086. A RARE AND IMPORTANT PAIR OF SILVER TEFILLIN CASES OF LITHUANIAN INTEREST
A RARE AND IMPORTANT PAIR OF SILVER TEFILLIN CASES OF LITHUANIAN INTEREST. Lomza, 1883. Decorated on all four sides with checkerboard design. The tops are engraved with sun shaped cartouches which are engraved in Hebrew for specific uses “for head” and “for hand”. The base is engraved with a Hebrew dedication: “ABRAHAM LEIB SON OF YISROEL TZVI HALEVI ON THE 12TH OF AV 5643 (1883) HERE IN LOMZA.” The first Jewish presence in Lomza appears to be in 1494 when the Jewish community owned a cemetery and a synagogue. In 1556, King Zygmunt August banned Jews from living in Lomza. It is documented that by 1808, Lomza had 157 Jews living there which was 10% of the population. By 1822, there were 977 and in 1857 there were 2,608. In 1880, Rabbi Elizer Symcha Rabinowitz was appointed Rabbi of Lomza. In 1883, the same year that these tefillin were engraved, Rabbi Leizer Shulevitz, who was a student of Rabbi Israel Salanter founded the Lomza Yeshiva. Rabbi Shulevitz had the backing of Rabbi Chaim Leib Mishkovski (The Stavisker Tsaddik) and Rabbi Yisroel Meir Kagon (The Chofetz Chaim). Under Rabbi Shulevitz the yeshiva grew quickly and largely and accepted over 400 students becoming a financial burden on the local Jewish community. Rabbi Shulevitz turned to other communities to help with the fundraising. Miraculously, the building was spared during World War II. Notable students from the Lomza Yeshiva while it was still in Lomza include Rabbi Ahron Cohen (Rosh Yeshiva of the Chevron Yeshiva), Rabbi Yaakov Neiman (Rosh Yeshiva of Ohr Yisroel in Lida), Rabbi Yaakov Kaminetsky (Rosh Yeshiva of Torah VoDaath) and Rabbi Eliyahu Botchko (Rosh yeshiva of the Montreux Yeshiva in Switzerland). 3” x 2.2” x 2”.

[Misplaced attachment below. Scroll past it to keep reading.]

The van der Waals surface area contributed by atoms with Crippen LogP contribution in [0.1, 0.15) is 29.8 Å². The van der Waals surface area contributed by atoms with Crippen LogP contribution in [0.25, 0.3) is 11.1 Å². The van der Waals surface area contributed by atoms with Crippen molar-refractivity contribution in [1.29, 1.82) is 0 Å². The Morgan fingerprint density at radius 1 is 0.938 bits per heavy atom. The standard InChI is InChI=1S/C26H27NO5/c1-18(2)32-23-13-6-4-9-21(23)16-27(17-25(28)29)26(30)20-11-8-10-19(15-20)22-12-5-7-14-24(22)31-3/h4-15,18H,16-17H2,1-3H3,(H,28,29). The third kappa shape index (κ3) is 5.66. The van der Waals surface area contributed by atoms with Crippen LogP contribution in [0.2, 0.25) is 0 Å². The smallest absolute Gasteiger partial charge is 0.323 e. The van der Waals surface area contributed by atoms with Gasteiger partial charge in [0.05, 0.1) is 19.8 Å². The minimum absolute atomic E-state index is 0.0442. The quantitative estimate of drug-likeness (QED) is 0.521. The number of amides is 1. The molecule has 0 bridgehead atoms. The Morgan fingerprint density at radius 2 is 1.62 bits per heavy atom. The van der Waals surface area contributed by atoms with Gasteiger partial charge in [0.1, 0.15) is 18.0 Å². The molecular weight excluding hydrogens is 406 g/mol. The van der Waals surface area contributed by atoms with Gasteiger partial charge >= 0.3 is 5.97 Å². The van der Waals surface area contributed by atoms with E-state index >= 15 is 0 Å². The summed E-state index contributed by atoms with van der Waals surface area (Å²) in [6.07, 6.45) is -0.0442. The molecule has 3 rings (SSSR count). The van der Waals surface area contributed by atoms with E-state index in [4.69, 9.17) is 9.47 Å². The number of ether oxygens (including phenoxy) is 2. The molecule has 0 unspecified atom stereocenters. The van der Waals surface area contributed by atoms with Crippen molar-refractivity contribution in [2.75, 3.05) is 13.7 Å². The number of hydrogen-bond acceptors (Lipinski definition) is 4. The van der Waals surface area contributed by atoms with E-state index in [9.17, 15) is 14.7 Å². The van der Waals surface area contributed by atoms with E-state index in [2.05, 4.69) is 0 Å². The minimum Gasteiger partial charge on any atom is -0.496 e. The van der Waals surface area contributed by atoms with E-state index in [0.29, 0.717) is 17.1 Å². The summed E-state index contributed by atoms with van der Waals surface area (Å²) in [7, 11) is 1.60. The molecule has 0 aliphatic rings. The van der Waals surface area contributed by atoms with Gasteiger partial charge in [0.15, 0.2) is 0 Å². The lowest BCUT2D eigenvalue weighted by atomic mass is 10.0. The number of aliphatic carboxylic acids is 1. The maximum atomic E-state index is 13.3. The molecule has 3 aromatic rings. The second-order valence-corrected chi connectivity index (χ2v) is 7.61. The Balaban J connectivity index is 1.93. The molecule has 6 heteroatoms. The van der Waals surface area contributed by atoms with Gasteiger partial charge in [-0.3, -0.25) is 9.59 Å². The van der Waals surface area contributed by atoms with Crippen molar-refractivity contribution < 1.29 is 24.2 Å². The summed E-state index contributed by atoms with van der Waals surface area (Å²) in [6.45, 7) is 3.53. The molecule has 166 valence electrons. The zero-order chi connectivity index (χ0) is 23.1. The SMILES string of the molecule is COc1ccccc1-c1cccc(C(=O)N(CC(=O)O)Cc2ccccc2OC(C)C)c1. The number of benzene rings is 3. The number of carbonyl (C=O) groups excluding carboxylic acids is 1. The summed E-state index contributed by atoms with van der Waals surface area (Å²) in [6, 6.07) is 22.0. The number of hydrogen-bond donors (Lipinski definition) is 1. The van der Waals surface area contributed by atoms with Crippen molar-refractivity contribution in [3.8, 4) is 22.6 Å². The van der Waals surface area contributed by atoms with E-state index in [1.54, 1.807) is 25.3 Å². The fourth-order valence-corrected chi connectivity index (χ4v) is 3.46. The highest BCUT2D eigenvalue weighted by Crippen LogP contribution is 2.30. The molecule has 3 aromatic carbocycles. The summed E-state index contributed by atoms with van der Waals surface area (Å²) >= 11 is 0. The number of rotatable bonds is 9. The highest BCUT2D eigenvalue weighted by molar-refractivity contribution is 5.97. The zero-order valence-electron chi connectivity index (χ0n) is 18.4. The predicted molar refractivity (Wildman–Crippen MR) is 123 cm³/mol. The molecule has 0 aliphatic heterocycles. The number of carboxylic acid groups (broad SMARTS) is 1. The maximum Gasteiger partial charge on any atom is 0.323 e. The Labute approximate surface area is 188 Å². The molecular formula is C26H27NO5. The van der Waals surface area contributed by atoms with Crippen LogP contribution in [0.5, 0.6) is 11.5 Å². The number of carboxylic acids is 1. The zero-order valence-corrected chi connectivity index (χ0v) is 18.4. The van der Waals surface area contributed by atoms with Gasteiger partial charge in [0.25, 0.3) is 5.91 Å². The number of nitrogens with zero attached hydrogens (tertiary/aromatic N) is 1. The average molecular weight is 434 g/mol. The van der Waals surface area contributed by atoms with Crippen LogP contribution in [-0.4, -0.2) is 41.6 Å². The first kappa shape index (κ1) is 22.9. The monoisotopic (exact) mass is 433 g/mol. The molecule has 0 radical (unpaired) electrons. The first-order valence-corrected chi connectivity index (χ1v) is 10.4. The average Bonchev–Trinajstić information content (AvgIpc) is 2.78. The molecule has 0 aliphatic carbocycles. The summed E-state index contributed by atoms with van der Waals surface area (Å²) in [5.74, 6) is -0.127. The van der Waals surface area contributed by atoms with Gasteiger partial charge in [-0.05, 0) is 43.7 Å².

Estimate $12,000 – 15,000